“Should the workers at Volkswagen choose to be represented by the United Auto Workers, any additional incentives from the citizens of the state of Tennessee for expansion or otherwise will have a very tough time passing,” he said.
Lowell said the vote marks a break from union opponents’ longtime contention that, under labor law, the government shouldn’t interfere in the management of a company. “You finally get a case where management actually stays neutral, and here comes this massive, well-funded mobilization from the outside trying to defeat the union drive,” he said.
Under U.S labor law, Volkswagen could have recognized the UAW after a majority of employees signed union authorization cards, Sebastian Patta, Volkswagen vice president for human resources, said in a Feb. 8 statement.
“Outside political groups won’t divert us from the work at hand: innovating, creating jobs, growing, and producing great automobiles,” he said. “Our employees are free to discuss and state their opinions at the plant and to distribute campaign materials, including flyers and other literature, irrespective of whether they are in favor of or against a union.”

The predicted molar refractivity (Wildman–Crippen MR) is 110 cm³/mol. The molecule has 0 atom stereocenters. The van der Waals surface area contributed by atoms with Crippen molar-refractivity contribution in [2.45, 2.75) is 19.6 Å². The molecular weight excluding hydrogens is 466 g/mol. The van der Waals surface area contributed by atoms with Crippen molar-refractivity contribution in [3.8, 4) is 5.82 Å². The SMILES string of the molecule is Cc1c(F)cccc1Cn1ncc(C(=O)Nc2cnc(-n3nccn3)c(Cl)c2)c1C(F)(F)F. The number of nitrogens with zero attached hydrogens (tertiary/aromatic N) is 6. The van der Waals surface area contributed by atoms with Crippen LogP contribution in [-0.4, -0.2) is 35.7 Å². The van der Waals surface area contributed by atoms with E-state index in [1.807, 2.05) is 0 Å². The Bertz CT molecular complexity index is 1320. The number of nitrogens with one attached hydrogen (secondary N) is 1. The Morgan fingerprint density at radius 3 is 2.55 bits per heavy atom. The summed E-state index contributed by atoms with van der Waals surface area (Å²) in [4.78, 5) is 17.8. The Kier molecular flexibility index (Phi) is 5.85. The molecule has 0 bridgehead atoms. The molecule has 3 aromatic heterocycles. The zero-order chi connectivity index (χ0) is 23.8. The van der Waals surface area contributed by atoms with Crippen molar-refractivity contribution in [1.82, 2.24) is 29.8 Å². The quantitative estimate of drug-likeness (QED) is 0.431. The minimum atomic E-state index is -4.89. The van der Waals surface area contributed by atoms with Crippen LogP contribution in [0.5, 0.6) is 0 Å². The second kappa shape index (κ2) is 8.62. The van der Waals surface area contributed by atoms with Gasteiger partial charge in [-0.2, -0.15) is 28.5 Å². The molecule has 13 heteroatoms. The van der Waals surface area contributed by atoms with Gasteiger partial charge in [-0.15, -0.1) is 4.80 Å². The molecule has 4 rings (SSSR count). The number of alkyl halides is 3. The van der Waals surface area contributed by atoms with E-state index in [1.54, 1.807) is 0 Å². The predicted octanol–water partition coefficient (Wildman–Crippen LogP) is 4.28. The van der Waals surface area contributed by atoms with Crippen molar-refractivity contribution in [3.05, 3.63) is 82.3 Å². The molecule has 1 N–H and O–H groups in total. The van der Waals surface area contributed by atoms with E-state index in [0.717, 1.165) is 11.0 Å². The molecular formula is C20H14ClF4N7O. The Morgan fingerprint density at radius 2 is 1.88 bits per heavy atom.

When Volkswagen started operations in Chattanooga in 2011, managers from Germany discussed German-style works councils with their U.S. counterparts, King said. Those discussions led to talks among U.S. employees and mark the start of the organizing campaign.
“I grew up down here and I’ve never heard anything but that unions were bad,” said King, a 30-year-old assembly line worker. “It wasn’t until I started doing the research that I came to the conclusion that they are not in fact responsible for every economic disaster that’s happened to this country in the last 100 years.”
John Wright, who test-drives cars before they leave the factory, said his vote may have repercussions.
“There’s a lot of eyes on us trying to figure out what this new system is,” Wright said in an interview. “Maybe it’ll show other corporations that that type of joint venture is actually to their benefit.”